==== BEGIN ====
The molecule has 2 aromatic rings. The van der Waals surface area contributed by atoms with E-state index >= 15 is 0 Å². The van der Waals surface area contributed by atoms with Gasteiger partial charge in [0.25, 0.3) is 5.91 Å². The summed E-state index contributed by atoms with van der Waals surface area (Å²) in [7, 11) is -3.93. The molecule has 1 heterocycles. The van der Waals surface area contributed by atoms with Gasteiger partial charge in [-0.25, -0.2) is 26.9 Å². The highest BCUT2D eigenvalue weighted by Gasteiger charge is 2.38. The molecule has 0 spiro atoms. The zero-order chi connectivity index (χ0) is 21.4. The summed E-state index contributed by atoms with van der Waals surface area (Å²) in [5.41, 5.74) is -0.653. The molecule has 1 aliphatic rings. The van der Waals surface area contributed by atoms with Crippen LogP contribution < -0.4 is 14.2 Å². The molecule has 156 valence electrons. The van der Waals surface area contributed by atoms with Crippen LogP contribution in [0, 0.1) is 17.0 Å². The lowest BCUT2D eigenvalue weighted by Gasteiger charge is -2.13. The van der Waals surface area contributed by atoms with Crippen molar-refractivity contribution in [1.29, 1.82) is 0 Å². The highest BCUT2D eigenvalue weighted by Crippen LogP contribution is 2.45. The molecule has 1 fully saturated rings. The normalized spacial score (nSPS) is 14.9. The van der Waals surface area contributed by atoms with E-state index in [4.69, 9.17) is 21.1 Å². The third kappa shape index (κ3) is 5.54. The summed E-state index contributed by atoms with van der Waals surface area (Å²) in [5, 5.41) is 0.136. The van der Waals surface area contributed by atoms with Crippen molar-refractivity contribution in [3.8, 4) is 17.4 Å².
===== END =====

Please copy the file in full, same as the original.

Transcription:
The molecule has 2 aromatic rings. The van der Waals surface area contributed by atoms with E-state index >= 15 is 0 Å². The van der Waals surface area contributed by atoms with Gasteiger partial charge in [0.25, 0.3) is 5.91 Å². The summed E-state index contributed by atoms with van der Waals surface area (Å²) in [7, 11) is -3.93. The molecule has 1 heterocycles. The van der Waals surface area contributed by atoms with Gasteiger partial charge in [-0.25, -0.2) is 26.9 Å². The highest BCUT2D eigenvalue weighted by Gasteiger charge is 2.38. The molecule has 0 spiro atoms. The zero-order chi connectivity index (χ0) is 21.4. The summed E-state index contributed by atoms with van der Waals surface area (Å²) in [5.41, 5.74) is -0.653. The molecule has 1 aliphatic rings. The van der Waals surface area contributed by atoms with Crippen LogP contribution < -0.4 is 14.2 Å². The molecule has 156 valence electrons. The van der Waals surface area contributed by atoms with Crippen LogP contribution in [0, 0.1) is 17.0 Å². The lowest BCUT2D eigenvalue weighted by Gasteiger charge is -2.13. The van der Waals surface area contributed by atoms with Crippen molar-refractivity contribution in [1.29, 1.82) is 0 Å². The highest BCUT2D eigenvalue weighted by Crippen LogP contribution is 2.45. The molecule has 1 fully saturated rings. The normalized spacial score (nSPS) is 14.9. The van der Waals surface area contributed by atoms with E-state index in [4.69, 9.17) is 21.1 Å². The third kappa shape index (κ3) is 5.54. The summed E-state index contributed by atoms with van der Waals surface area (Å²) in [5, 5.41) is 0.136. The van der Waals surface area contributed by atoms with Crippen molar-refractivity contribution in [3.8, 4) is 17.4 Å².